Those against the proposal will immediately attack the reduction as a huge blow for state-funded services such as public education, and the police and fire departments and those who work for them. The fact is that the bill would cut $2.5 billion annually from tax revenue, but who says this needs to be a bad thing? Who says that the money needs to be taken from these essential services when the government already wastes money that could be put to better use in the private sector?
Inherently, government spending produces significantly more waste than private companies. According to Rollbacktaxes.com, the reduction would reduce state government spending by 5 percent, back to the 2009 level. This significant decrease in funding could be the impetus needed to force significant cuts of wasteful spending. As it is, government jobs provide significant benefits and salaries are generally much higher than those of the private sector. Additionally government employees retire an average of 13 years earlier those working in the private sector. According to the website, a higher salary means that “In many cases, we’re paying the cost of two government employees when only one is actually doing a job.
The Boston Herald editorial staff endorsed the proposal, putting forth similar arguments: “Count us in the Yes on Question 3 camp ¦ The state spends too much!¦Taxpayers and voters are just fed up with lawmakers who listen more to special interests, more to public employee unions, more to advocates than to those paying the bills. If the money were reinvested in the private sector, it could be put to more effective use, while the government reevaluates the efficiency of its spending.
In the private sector the $2.5 billion could be put to better use. If the proposal passes, the average family will save $900 annually. This money may be used to buy other consumer goods, helping to invigorate the economy or to simply pay the bills. The fact is that this money would be much more useful in the hands of the taxpayers than in the government. The more people are taxed, the less economic growth there is. In fact according to Rollbacktaxes.com, if the $2.5 billion were reinvested in the private sector, 33,000 jobs could be created, far more than the reduction in spending would cost.
Additionally, especially around the state borders, the reduction of state taxes would also mean a significant increase in business. Of course all consumers would be more likely to spend with extra cash in their pocket, but the lower sales tax might also promote in-state sales even more positively.
Rather than traveling across the border to New Hampshire, Massachusetts consumers would be far less tempted by our northern neighbor’s non-existent sale tax. A reduce in the sales tax might also draw shoppers from New York, Rhode Island, and Connecticut, hoping to save by stocking up on goods in the Bay State.
In addition to these economic benefits, this proposal is a chance for the voters to take control. Whether you support or are opposed to the proposal, this is a chance for voters to choose whether the government continues to spend as it does at the moment, or force it to reevaluate and restructure, reducing wasted money that could be used to reinvigorate the economy. Right now, taxpayers are looking for ways to save, not spend money. Let’s face it, if it is left to the Massachusetts state government, the people can only expect more increases of taxes, like the 2009 increase of the sales tax from 5 percent to 6.25percent. As the Boston Herald’s editorial puts it, “Sometimes voters have to shout to be heard. This is one of those times.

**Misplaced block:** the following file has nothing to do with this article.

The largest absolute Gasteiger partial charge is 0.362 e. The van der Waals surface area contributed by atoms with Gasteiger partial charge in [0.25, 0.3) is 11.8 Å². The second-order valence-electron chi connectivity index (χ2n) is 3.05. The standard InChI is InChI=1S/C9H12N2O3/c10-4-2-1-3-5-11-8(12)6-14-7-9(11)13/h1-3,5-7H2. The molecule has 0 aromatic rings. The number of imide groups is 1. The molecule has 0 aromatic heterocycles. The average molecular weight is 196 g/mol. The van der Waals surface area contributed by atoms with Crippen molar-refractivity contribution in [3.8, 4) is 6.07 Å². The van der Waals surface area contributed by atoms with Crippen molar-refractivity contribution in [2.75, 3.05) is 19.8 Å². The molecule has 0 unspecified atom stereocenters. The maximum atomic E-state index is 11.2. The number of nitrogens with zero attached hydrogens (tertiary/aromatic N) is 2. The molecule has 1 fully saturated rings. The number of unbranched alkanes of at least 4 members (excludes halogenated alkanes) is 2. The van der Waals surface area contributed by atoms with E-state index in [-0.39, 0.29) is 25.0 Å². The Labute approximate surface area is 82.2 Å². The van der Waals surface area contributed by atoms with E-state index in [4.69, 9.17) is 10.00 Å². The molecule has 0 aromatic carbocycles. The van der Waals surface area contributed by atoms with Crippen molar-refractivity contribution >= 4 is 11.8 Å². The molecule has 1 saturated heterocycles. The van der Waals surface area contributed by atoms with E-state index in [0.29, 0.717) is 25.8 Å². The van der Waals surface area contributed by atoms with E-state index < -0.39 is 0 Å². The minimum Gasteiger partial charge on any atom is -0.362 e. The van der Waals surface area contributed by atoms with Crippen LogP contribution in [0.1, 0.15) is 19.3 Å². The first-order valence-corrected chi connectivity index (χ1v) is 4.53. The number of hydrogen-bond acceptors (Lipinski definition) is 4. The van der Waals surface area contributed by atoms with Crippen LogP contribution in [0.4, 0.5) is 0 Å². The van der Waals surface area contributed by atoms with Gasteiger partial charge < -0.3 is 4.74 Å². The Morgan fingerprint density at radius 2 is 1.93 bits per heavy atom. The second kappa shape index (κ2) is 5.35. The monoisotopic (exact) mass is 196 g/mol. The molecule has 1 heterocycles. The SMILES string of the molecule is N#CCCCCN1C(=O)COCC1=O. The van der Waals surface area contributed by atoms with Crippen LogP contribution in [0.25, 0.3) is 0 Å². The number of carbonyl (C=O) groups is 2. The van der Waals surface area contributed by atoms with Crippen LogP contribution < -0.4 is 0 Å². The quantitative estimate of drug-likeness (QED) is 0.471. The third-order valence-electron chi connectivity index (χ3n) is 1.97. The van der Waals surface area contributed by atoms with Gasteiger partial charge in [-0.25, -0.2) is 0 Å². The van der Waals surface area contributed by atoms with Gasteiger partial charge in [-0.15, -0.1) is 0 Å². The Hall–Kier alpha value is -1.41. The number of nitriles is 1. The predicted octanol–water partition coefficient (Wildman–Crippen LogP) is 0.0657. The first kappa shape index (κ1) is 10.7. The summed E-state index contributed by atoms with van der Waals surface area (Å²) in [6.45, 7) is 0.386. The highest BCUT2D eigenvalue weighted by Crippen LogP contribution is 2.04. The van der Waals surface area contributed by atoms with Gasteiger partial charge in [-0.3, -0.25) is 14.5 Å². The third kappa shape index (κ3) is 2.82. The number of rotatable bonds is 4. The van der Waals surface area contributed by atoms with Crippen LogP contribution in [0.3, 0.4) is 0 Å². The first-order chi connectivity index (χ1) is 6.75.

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Midterm elections stir up age-old conflicts http://www.denebolaonline.net/2010/10/28/midterm-elections-stir-up-age-old-conflicts/ http://www.denebolaonline.net/2010/10/28/midterm-elections-stir-up-age-old-conflicts/#comments Thu, 28 Oct 2010 10:02:14 +0000 James Palmer http://www.denebolaonline.net/?p=4793 America is divided. There are liberals and there are conservatives. As November 2 draws closer, we are constantly reminded of the division between these groups as the tensions are rising as both groups scratch and claw their way into office or remain in their seats.
With hundreds of seats on the line in Congress and the senate, not to mention individual state legislatures and governorships, both Republicans and Democrats are fighting for control of the country.
As it stands, the Democrats, according to a new Wall Street Journal/NBC News poll., are facing significant loses and I for one, like much of the country, look forward to it.
As shocking as it may seem to hear this from a Newtonian, bred in our excessively liberal political environment, I do not lie when I say I hope the Republicans, even those “Tea Baggers, win a majority of seats in the legislature.
Don’t get me wrong, I do not want the Republicans to the control of the country – far from it. I just don’t think we are any better off with the Democratic Party in control.
The key to freedom and prosperity in our great nation is and always has been balance.
Since the founding of our country over 200 years ago and the establishment of the Constitution, Americans have been fiercely opinionated and aggressive when it comes to their government, fighting for the values and policies they believed would benefit themselves personally as well as the entire country.
These early citizens organized themselves into groups that held similar values and began the never-ending, if sometimes interrupted battle of American Politics, as the heart of which is the Two Party System.